`Candida Lycett Green's Seaside Resorts is a celebration of her 50 British favourites and a perfect Christmas present to suit man, woman or child. Who better to be a judge of coastal quality?' ..... `Somehow the essence of each resort is conjured so vividly you wish you were there. Architectural highlights and literary connections for each resort are noted but learning is worn lightly and comic insights abound.' --Mary Killen, The Lady, 11 November 2011
`What a wonderful book. Seaside resorts are the UK's fragile corals, blooming intermittently from our shores and symbolising our enchantment with the sea. It's impossible to flip the pages of this lavish top 50 selection of recreational gems without being tempted towards the closest railway station.'
--Nicholas Crane, Five star review in Countryfile Magazine, November 2011
What's not to like about Candida Lycett Green's Seaside Resorts (Oldie Publications, £14.99)? Lovely colour photographs of over 50 of England's prettiest seaside towns, accompanied by spry, architecturally informed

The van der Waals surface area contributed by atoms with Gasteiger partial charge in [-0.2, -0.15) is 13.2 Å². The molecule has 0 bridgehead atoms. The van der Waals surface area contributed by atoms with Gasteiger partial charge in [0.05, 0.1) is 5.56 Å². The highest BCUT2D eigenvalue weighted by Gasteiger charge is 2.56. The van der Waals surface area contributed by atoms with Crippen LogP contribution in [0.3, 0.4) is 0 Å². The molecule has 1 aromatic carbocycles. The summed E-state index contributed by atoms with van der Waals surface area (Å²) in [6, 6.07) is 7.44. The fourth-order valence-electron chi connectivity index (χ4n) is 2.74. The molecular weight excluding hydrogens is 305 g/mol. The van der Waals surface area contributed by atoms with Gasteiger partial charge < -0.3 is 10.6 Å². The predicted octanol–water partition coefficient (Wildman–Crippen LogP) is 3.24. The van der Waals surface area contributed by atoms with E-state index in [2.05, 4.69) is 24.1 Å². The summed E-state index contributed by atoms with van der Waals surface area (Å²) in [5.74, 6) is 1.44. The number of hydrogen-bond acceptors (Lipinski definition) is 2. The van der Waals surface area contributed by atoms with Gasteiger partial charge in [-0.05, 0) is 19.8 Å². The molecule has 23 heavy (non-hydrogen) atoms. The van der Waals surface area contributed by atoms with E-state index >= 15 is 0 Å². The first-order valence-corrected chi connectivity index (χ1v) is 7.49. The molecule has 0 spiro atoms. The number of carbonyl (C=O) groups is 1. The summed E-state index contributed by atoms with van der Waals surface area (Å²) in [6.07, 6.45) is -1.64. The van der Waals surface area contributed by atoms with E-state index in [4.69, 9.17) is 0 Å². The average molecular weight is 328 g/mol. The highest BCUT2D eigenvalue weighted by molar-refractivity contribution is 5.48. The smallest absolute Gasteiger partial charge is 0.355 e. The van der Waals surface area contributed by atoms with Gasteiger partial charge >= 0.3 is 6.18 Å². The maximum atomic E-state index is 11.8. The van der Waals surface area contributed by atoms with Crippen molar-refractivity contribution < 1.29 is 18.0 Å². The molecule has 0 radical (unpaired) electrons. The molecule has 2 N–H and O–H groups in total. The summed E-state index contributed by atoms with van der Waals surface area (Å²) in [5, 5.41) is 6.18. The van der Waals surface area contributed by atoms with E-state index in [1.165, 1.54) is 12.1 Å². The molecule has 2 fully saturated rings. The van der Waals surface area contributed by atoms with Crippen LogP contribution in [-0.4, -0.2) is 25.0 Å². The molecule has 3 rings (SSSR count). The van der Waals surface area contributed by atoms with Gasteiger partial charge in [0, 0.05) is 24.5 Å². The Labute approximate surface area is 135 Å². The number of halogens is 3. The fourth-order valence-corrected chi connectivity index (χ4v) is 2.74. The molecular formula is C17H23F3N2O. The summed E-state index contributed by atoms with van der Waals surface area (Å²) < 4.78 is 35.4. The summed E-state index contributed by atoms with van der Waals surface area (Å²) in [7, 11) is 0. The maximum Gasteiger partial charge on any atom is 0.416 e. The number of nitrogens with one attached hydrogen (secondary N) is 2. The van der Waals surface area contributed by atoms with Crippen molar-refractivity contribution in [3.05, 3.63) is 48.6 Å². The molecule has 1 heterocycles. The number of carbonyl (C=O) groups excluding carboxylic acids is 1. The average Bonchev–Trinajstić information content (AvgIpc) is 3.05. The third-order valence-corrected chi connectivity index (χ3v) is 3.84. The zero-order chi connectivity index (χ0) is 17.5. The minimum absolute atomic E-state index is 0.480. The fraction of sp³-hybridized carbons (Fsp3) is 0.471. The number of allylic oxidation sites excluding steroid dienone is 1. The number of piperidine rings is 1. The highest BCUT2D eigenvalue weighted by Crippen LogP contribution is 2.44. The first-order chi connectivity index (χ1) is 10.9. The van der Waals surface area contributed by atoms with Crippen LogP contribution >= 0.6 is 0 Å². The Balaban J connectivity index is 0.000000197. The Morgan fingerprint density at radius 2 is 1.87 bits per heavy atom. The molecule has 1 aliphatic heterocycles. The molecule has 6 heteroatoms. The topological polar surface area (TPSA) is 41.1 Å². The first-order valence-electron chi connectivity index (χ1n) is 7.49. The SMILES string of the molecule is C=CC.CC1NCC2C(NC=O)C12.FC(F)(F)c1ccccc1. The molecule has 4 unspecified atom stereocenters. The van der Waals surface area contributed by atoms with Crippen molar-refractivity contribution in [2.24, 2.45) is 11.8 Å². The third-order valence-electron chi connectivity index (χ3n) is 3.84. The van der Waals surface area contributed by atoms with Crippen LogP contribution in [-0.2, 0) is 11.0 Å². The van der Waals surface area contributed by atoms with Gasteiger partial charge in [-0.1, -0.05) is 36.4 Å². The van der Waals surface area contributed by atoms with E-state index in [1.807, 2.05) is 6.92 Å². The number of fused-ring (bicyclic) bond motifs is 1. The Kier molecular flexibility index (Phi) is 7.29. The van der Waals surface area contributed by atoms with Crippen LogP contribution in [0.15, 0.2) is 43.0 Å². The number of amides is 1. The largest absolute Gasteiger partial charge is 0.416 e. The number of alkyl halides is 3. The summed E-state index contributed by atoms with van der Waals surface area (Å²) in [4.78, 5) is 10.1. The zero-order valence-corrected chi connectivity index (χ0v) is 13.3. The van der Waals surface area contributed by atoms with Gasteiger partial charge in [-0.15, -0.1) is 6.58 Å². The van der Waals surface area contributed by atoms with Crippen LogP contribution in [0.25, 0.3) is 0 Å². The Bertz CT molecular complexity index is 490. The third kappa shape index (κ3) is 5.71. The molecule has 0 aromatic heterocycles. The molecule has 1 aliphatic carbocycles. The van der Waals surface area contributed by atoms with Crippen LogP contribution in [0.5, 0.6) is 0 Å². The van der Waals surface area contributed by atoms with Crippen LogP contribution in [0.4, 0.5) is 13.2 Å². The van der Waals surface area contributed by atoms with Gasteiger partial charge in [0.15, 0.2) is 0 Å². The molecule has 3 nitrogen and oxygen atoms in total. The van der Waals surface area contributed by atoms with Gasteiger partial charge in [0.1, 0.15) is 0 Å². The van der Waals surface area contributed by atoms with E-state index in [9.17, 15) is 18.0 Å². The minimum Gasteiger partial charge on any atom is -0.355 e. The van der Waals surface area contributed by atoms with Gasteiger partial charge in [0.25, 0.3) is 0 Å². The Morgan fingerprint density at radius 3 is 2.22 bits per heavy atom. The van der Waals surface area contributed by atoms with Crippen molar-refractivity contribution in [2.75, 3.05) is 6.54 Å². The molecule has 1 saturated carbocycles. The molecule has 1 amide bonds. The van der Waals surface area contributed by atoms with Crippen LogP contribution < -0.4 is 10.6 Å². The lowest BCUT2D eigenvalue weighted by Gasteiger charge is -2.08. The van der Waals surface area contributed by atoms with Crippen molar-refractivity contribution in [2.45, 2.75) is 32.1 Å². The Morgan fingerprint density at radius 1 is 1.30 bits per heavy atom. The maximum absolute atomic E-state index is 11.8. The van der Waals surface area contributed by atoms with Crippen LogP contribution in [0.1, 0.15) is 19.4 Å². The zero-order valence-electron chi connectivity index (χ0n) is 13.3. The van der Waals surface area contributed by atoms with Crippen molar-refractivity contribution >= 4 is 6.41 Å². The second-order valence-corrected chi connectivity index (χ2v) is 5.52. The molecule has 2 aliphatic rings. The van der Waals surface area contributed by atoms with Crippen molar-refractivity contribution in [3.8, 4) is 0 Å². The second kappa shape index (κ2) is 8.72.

little essays that give the reader the gist of each place: if there's a better book to give for Christmas published this autumn, I'd like to see it.
--Cressida Connolly, The Spectator, October, 2011
"Potted histories of each resort ...are accompanied by some stunning photographs but it is the author's own observations and discoveries that make this book much more than a run-of-the-mill guide.. Very interesting!"
--This England, Winter 2011
"Potted histories of each resort ...are accompanied by some stunning photographs but it is the author's own observations and discoveries that make this book much more than a run-of-the-mill guide.. Very interesting!" --This England, Winter 2011
From the Inside Flap
Until the 18th century, when people talked of resorts, they were referring to the inland spa towns like Bath or Tunbridge Wells. George III and his extravagant son, the Prince Regent, helped to make the new cult of the seaside and sea-bathing fashionable. The aristocracy and local developers were hot on their heels, building grand terraces and esplanades. In the late 19th century, the concept of taking paid holidays began, and the masses made the resorts their own. It is this juxtaposition of grandeur and the saucy seaside postcards of Donald McGill which gives our resorts their unique flavour.